That said, as a progressive I think it's good Coakley lost. She wouldn't have changed anything in DC more than Brown will. This election was not about health care. It was mainly about Obama, about his myriad broken promises, about his rolling over for Wall Street and appointing its lobbyists to his administration, most of all about his utter failure to lead. It was also about a Congress bought and paid for by banks and insurance companies and big pharma, about a Senate majority leader who is as firm as a limp noodle.

Now the Times is telling me in a headline that "Obama Weighs Shift in Health Plan, Seeking G.O.P. Backing". What a joke! The guy is clueless. Still with the bipartisanship. Did anyone ever explain to him that politics is all about partisanship? That without partisanship there is no progress? That the only things in the middle of the road are yellow stripes and dead armadillos? He's doing the exact opposite of what he should do - rather than setting a progressive agenda and doing all in his power to achieve it, he's rolling over to expose his soft underbelly to a party that has no ideas, no philosophy, and buckets of hypocrisy - and Scott Brown is their poster boy. The Obama administration is being eviscerated by the political equivalent of the Three Stooges. What does that say about the governing competence of Democrats?

Beyond defaulting on every promise he's ever made - and worse, causing people to lose the hope he created in them - Obama doesn't deserve to hold power. I'm done with Clinton-Obama Democrats, and (for the third or fourth time in my voting life) lesser-of-the-evil votes. From now on, it's progressive candidates only. If unprincipled Democrats lose because I and enough others refuse our votes, it's on their heads.

Wednesday, January 20, 2010

Drew Westen: Obama Finally Gets His Victory For Bipartisanship
It is a truly remarkable feat, in just one year's time, to turn the fear and anger voters felt in 2006 and 2008 at a Republican Party that had destroyed the economy, redistributed massive amounts of wealth from the middle class to the richest of the rich and the biggest of big businesses, and waged a trillion-dollar war in the wrong country, into populist rage at whatever Democrat voters can cast their ballot against.

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Coakley's Loss: Pie on the President's Face
William Greider: Martha Coakley's loss in Massachusetts put on display the monumental miscalculations by which Obama has governed.

Katrina vanden Heuvel: The Massachusetts Lesson: Go Populist Now
Robert Scheer: What Massachusetts Got Right
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What would the GOP do?
By Joe Conason
Democrats should consider the behavior of Republicans: They often lose, but never, ever retreat.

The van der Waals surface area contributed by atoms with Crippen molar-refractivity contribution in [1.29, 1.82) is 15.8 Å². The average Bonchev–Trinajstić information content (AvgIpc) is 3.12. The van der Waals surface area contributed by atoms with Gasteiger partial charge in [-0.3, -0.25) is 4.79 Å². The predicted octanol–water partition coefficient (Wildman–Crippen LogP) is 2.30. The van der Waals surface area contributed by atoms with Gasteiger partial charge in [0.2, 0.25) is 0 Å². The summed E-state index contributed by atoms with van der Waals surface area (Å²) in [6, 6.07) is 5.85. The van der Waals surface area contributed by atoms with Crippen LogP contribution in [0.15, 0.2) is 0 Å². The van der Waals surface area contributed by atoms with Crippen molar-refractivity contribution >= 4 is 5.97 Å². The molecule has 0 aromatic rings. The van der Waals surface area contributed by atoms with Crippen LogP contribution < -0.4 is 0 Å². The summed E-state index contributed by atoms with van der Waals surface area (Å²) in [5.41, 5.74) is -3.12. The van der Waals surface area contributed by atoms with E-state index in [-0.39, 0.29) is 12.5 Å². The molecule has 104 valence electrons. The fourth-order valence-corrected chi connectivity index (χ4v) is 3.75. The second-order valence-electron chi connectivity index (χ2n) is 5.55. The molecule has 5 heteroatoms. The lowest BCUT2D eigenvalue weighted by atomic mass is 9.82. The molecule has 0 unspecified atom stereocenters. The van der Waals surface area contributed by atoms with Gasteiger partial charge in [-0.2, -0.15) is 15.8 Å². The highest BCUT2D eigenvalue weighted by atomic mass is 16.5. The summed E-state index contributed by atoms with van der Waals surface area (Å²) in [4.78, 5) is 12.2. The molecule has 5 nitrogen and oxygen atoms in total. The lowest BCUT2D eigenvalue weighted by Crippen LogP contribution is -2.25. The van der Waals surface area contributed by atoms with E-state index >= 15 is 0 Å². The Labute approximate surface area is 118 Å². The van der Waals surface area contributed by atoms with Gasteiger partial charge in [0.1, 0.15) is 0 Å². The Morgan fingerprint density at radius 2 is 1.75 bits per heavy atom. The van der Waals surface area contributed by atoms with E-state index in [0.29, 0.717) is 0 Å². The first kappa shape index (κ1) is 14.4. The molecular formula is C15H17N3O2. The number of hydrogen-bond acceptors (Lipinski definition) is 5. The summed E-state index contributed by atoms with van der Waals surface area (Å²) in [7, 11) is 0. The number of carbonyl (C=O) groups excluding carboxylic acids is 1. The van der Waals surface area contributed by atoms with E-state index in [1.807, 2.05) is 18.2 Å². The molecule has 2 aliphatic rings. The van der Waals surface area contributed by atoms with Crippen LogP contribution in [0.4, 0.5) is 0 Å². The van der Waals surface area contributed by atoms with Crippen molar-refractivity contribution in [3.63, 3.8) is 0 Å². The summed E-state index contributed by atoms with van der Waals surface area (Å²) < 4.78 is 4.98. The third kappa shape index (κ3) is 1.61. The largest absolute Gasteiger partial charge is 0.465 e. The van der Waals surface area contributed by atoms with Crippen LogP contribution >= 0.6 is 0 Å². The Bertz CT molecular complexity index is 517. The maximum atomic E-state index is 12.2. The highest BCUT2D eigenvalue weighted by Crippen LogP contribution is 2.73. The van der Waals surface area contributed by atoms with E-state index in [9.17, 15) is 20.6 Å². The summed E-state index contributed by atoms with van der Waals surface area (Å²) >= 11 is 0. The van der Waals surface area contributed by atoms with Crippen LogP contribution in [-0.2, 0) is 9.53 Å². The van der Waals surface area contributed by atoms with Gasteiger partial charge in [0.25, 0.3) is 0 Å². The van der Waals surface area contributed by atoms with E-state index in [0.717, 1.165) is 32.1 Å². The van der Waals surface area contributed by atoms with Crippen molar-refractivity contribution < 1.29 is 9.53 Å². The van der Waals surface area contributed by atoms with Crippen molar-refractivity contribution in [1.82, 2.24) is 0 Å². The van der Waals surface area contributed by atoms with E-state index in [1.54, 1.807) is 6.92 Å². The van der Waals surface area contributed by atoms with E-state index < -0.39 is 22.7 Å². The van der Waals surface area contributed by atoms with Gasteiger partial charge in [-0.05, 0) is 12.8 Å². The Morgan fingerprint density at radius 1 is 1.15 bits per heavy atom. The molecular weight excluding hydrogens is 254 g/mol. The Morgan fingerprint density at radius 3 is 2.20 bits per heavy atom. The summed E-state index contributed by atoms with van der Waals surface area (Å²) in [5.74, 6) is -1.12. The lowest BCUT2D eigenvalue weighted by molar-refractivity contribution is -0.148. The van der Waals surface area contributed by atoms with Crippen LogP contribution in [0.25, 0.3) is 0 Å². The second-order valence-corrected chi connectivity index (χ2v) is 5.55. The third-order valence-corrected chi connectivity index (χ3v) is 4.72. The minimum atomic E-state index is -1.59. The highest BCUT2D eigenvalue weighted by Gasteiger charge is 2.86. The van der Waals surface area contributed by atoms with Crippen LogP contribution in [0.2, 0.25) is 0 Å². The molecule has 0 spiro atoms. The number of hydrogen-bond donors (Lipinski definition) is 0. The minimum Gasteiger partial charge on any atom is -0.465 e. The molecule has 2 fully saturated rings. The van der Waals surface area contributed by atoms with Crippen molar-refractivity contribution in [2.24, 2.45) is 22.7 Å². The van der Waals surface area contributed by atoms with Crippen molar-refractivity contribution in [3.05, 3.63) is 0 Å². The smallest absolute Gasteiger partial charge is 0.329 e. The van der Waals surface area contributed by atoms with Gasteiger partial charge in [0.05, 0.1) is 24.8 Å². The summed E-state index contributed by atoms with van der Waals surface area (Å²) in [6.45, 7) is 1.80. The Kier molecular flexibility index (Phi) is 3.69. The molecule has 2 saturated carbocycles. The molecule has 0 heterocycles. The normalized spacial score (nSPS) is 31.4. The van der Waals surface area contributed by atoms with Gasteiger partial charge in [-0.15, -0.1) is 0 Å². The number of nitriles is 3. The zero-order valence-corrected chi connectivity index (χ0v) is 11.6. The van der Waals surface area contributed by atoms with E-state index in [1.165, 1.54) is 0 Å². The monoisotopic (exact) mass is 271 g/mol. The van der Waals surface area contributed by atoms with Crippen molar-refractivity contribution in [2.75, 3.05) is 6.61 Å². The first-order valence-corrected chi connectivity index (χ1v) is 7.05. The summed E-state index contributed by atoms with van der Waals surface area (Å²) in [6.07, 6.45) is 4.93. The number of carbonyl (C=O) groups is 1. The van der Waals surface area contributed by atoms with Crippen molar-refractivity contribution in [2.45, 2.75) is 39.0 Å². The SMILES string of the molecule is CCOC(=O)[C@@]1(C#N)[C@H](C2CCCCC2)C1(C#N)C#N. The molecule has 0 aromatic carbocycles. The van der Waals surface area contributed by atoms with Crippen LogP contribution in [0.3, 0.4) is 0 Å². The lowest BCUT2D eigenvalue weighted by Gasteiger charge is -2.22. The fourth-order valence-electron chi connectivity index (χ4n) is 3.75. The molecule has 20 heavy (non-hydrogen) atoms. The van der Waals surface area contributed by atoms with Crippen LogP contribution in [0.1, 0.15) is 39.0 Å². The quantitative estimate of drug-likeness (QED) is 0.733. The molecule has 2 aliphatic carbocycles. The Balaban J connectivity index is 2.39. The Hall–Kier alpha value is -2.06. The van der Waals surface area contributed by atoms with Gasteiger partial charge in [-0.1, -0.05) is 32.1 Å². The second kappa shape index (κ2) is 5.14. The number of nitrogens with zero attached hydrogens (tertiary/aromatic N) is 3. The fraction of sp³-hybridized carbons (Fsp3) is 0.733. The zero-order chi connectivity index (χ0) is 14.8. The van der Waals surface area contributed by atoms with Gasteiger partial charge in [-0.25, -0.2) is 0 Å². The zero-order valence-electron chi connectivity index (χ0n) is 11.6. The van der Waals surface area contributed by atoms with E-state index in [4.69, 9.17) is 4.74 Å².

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Sunday, January 17, 2010


The Great Tea Party Rip-Off by Frank Rich
The tea party movement is being exploited, not just by marketers, lobbyists and corporate interests, but by Republican Party leaders.

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Thursday, January 14, 2010

Wednesday, January 13, 2010


Cheney family values
Liz Cheney owes her prominence as a TV talking head to her daddy. But nepotism can be dangerous as well as annoying
by Joe Conason

Crazy like a Fox News pundit
Bill O'Reilly introduces the rouged rogue to the media dog pile. Welcome to hell, Sarah.
by Heather Havrilesky

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Tuesday, January 12, 2010

Monday, January 11, 2010

A Democrat's gaffe, the GOP's shame
Harry Reid chose his words poorly, but equating it with saying a racist would have made a good president is idiocy.
by Joan Walsh
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Saturday, January 09, 2010

Partisan Hysteria Hypes (and Helps) Al-Qaida By Joe Conason —
The latest terrorist attack against the United States proves that the Republican exploitative response to terror is as predictable as al-Qaida’s urge to kill.

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Wednesday, January 06, 2010


Go Inside the Battle Over Global Warming
How Big Oil and Big Coal mounted one of the most aggressive lobbying campaigns in history to block progress on global warming. Plus, meet the 17 polluters and deniers - from Warren Buffett to Rupert Murdoch to John McCain - who are derailing efforts to curb the climate catastrophe.

Dodd's last chance to lead
Wall Street's favorite senator doesn't have to raise money anymore. Time for him to stand up and be counted
by Andrew Leonard

Poll: With Dodd's exit, Dems better off
The Democrat running to replace the retiring senator holds a lead of at least 30 points in one survey
by Alex Koppelman
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Tuesday, January 05, 2010

After the Underwear Bomber, Republicans Have Shown Their True Color: Weakness
by Mitchell Bard
Where are the tough-guy Republicans now? When did fear and whining replace the gunslinger persona? The Republican reaction has been to give the terrorists exactly what they want.
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Conservative backlash against "Avatar"
A right-wing nightmare: The free market has spoken -- anti-American lefty green propaganda sells!
by Andrew Leonard

Monday, January 04, 2010

The Power of Nightmares
This film explores the origins in the 1940s and 50s of Islamic Fundamentalism in the Middle East, and Neoconservatism in America, parallels between these movements, and their effect on the world today. From the introduction to Part 1:

"Both [the Islamists and Neoconservatives] were idealists who were born out of the failure of the liberal dream to build a better world. And both had a very similar explanation for what caused that failure. These two groups have changed the world, but not in the way that either intended. Together, they created todays nightmare vision of a secret, organized evil that threatens the world. A fantasy that politicians then found restored their power and authority in a disillusioned age. And those with the darkest fears became the most powerful. " The Power of Nightmares, Baby It's Cold Outside.

Sunday, January 03, 2010

The degrading effects of terrorism fears
The expectation that government provide absolute safety is both dangerous and irrational. by Glenn Greenwald